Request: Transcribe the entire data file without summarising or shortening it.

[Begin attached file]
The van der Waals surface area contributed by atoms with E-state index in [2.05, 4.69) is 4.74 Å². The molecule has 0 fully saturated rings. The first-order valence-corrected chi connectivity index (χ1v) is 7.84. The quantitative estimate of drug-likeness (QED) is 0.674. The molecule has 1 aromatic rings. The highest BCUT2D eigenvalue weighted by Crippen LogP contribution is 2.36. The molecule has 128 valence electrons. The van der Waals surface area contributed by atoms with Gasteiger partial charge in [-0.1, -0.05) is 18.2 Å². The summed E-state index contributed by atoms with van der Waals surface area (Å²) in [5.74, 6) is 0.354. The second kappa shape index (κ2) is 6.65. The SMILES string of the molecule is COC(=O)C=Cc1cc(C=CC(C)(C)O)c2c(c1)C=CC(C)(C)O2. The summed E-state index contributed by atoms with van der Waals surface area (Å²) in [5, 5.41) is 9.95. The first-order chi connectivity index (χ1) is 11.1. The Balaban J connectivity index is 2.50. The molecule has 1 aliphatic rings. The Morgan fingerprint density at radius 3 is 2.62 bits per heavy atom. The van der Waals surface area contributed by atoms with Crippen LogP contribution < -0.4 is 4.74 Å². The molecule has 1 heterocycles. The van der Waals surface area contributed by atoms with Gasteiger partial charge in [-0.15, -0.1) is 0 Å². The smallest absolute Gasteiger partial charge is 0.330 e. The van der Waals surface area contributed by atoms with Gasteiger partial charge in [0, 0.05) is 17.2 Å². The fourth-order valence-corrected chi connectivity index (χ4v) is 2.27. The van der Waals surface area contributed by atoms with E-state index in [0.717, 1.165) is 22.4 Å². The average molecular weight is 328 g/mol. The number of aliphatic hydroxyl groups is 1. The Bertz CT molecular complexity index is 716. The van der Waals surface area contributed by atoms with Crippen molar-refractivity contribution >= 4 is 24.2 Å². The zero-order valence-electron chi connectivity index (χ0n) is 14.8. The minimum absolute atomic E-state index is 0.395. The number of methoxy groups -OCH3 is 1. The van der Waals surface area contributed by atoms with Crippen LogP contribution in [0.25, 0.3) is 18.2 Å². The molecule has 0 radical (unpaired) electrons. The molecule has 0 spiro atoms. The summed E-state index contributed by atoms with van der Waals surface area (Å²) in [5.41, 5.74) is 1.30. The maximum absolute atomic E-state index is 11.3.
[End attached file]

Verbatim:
The van der Waals surface area contributed by atoms with E-state index in [2.05, 4.69) is 4.74 Å². The molecule has 0 fully saturated rings. The first-order valence-corrected chi connectivity index (χ1v) is 7.84. The quantitative estimate of drug-likeness (QED) is 0.674. The molecule has 1 aromatic rings. The highest BCUT2D eigenvalue weighted by Crippen LogP contribution is 2.36. The molecule has 128 valence electrons. The van der Waals surface area contributed by atoms with Gasteiger partial charge in [-0.1, -0.05) is 18.2 Å². The summed E-state index contributed by atoms with van der Waals surface area (Å²) in [5.74, 6) is 0.354. The second kappa shape index (κ2) is 6.65. The SMILES string of the molecule is COC(=O)C=Cc1cc(C=CC(C)(C)O)c2c(c1)C=CC(C)(C)O2. The summed E-state index contributed by atoms with van der Waals surface area (Å²) in [5, 5.41) is 9.95. The first-order chi connectivity index (χ1) is 11.1. The Balaban J connectivity index is 2.50. The molecule has 1 aliphatic rings. The Morgan fingerprint density at radius 3 is 2.62 bits per heavy atom. The van der Waals surface area contributed by atoms with Crippen LogP contribution < -0.4 is 4.74 Å². The molecule has 1 heterocycles. The van der Waals surface area contributed by atoms with Gasteiger partial charge in [-0.15, -0.1) is 0 Å². The smallest absolute Gasteiger partial charge is 0.330 e. The van der Waals surface area contributed by atoms with Gasteiger partial charge in [0, 0.05) is 17.2 Å². The fourth-order valence-corrected chi connectivity index (χ4v) is 2.27. The van der Waals surface area contributed by atoms with E-state index in [0.717, 1.165) is 22.4 Å². The average molecular weight is 328 g/mol. The number of aliphatic hydroxyl groups is 1. The Bertz CT molecular complexity index is 716. The van der Waals surface area contributed by atoms with Crippen molar-refractivity contribution >= 4 is 24.2 Å². The zero-order valence-electron chi connectivity index (χ0n) is 14.8. The minimum absolute atomic E-state index is 0.395. The number of methoxy groups -OCH3 is 1. The van der Waals surface area contributed by atoms with Crippen LogP contribution in [0.25, 0.3) is 18.2 Å². The molecule has 0 radical (unpaired) electrons. The molecule has 0 spiro atoms. The summed E-state index contributed by atoms with van der Waals surface area (Å²) in [5.41, 5.74) is 1.30. The maximum absolute atomic E-state index is 11.3.